In the article "Seeking Justice in Hope", Yale theologian Nicholas Wolterstorff asks after justice. The redemptive deliverance of God, he says, is primarily a deliverance from injustice. It is not a retributive justice, in which one turns the suffering back upon the wrongdoer, but, rather, a liberating justice, which frees the victim from the injustice being perpetrated upon him. The Old Testament writers, Wolterstorff writes, understood that a good king does not as much do justice as seek it. The rightful king struggles to undo injustice.
Now, this struggle is commanded of the church. Under the aegis of the reigning Christ, the church obeys by striving for liberating justice in the world. I skip a lot of excellent detail here, but I am trying to set up the "punch line" of the whole thing.
The result of Wolterstorff's meditation is discovered in a two-part conclusion. First, the effort of the church toward liberation should not be undermined by the certainty that, really, only Christ's coming will perfect the job. Instead, the church should work for liberation simply because it is commanded to. Wolterstorff lifts the following quote from Jaques Ellul:
There is a divine law, which is a commandment, and which is addressed to us. Hence we have to fulfill it to the letter. We have to do all that is commanded. The sense or conviction of the utter futility of the work we do must not prevent us from doing it. The judgment of uselessness is no excuse for inaction. . . . Pronounced in advance, futility becomes justification of scorn of God and his word and work. It is after doing what is commanded, when everything has been done in the sphere of human decisions and means, when in terms of the relation to God every effort has been made to know the will of God and to obey it, when in the arena of life there has been full acceptance of all responsibilities and interpretations and commitments and conflicts, it is then and only then that the judgment takes on meaning: all this (that we had to do) is useless; all this we cast from us to put it in they hands, O Lord; all this belongs no more to the human order but to the order of thy kingdom. Thou mayest use this or that work to build up the kingdom thou are preparing. In thy liberty thou mayest make as barren as the fig tree any of the works which we have undertaken to thy glory. This is no longer our concern. It is no longer in our hands. What belonged to our sphere we have done. Now, O Lord, we may set it aside, having done all that was commanded.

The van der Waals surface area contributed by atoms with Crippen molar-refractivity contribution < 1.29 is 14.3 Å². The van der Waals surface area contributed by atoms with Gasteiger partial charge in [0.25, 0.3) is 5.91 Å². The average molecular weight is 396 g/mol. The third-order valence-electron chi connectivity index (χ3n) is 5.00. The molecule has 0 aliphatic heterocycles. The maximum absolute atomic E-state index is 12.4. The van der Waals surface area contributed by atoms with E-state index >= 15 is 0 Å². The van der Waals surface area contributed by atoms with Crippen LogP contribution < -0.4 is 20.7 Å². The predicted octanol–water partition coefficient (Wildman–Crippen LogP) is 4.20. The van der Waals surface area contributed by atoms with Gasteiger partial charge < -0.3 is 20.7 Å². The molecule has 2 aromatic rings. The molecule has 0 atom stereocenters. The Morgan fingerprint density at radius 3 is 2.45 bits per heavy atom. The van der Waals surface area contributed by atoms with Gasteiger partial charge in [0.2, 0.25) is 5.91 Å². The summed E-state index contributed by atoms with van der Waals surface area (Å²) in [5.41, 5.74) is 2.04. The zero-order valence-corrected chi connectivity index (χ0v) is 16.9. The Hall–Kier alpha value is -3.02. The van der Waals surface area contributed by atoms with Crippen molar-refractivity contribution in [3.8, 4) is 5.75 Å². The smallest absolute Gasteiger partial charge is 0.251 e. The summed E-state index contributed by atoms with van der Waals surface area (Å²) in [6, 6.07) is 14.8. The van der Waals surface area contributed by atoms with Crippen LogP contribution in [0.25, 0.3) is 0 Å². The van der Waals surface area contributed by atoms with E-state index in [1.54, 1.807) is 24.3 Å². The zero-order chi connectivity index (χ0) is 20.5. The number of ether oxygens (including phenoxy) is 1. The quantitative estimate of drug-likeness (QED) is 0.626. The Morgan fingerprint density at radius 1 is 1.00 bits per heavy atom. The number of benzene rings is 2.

The second part of his conclusion is a tightening up of Ellul's quotation. Wolterstorff agrees that obedience is primary, but he disagrees with the open-endedness of Ellul's proscription. Work, yes, is an offering: "Make of it what you will, O Lord." But it cannot be a general work or a general offering. Both prayer and work are specific in action and in offering. We must particularly name the injustice, and pray particularly for its removal. Wolterstorff calls this "identifying the signs of Christ's redemptive rule in history" and says, "We cannot struggle for the undoing of the injustice whose alleviation one has prayed for without naming it." He concludes:
Christian hope for liberating justice is confident as to its ground in Christ, while at the same time it is humble as to our ability to discern the ways in which our endeavors contribute to the coming of Christ's rule of justice.
 "Seeking Justice in Hope" in The Future of Hope: Christian Tradition amid Modernity and Postmodernity, eds. Miroslav Volf and William Katerberg (Grand Rapids: Eerdman's 2004), 77-100.
 Jaques Ellul, The Politics of God and the Politics of Man, trans. Geoffrey W. Bromiley (Grand Rapids: Eerdmans, 1972), 190
Nicholas Wolterstorff; Jaques Ellul; justice; law; The Kingdom of God; prayer; ascesis; spiritual disciplines.